“We’re seeing a groundswell of opposition to Kathleen Wynne’s agenda, and I think the majority of parents in Ontario want a political party and politicians who will stand up and say: ‘I will repeal this Liberal agenda.’”

McNaughton related noticing how the Wynne Liberals introduced the sex-ed curriculum “in a very sneaky way, without telling people,” by sending out a press release announcing the curriculum “two days after we elected school board trustees.”

“I caught wind of it, and decided to make this an issue because I think this speaks to the broader issue of what’s the role of government and what’s the role of parents in Ontario,” he told LifeSiteNews. “I don’t think it’s the government’s job or any politician’s job to tell a parent what’s age appropriate for their child. That’s up to moms and dads in Ontario.”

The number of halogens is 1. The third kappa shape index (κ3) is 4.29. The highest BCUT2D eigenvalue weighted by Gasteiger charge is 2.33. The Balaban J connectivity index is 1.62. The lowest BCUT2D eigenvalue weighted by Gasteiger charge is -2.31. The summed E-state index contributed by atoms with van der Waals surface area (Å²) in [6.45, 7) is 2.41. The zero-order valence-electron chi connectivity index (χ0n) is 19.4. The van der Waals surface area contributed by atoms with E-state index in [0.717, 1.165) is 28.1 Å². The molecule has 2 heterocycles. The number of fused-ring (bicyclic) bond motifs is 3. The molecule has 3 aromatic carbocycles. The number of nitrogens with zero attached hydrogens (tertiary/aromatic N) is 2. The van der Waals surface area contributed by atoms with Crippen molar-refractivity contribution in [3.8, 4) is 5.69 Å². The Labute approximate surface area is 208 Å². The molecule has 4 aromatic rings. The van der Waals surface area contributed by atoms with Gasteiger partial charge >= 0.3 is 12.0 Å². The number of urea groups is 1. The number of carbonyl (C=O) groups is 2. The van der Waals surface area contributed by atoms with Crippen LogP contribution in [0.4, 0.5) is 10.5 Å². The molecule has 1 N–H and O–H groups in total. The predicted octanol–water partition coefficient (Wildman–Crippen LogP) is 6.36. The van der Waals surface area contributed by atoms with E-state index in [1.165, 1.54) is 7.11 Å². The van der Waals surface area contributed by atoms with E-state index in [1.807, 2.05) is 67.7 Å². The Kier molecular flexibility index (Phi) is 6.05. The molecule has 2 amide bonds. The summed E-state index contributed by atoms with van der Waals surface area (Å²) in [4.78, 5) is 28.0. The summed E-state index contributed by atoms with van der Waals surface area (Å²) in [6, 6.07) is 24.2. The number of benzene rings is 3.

McNaughton said publicly slamming Wynne’s sex-ed curriculum has not been a political liability. “I always knew that as Conservatives, we’ve got to represent every day people in Ontario. And I knew from the backlash we saw in 2010, that this was an issue many people had concerns about.”

The Liberals’ 2010 sex-ed curriculum, virtually identical to the 2015 version and introduced under Premier Dalton McGuinty, was pulled after an outcry from parents.

“There’s no doubt that most people saw me on the front page of the paper when I challenged Kathleen Wynne, and she turned around and called me homophobic,” McNaughton said. The accusation, however, left him unfazed. “I think that was a desperate attempt of Kathleen Wynne to change the channel.”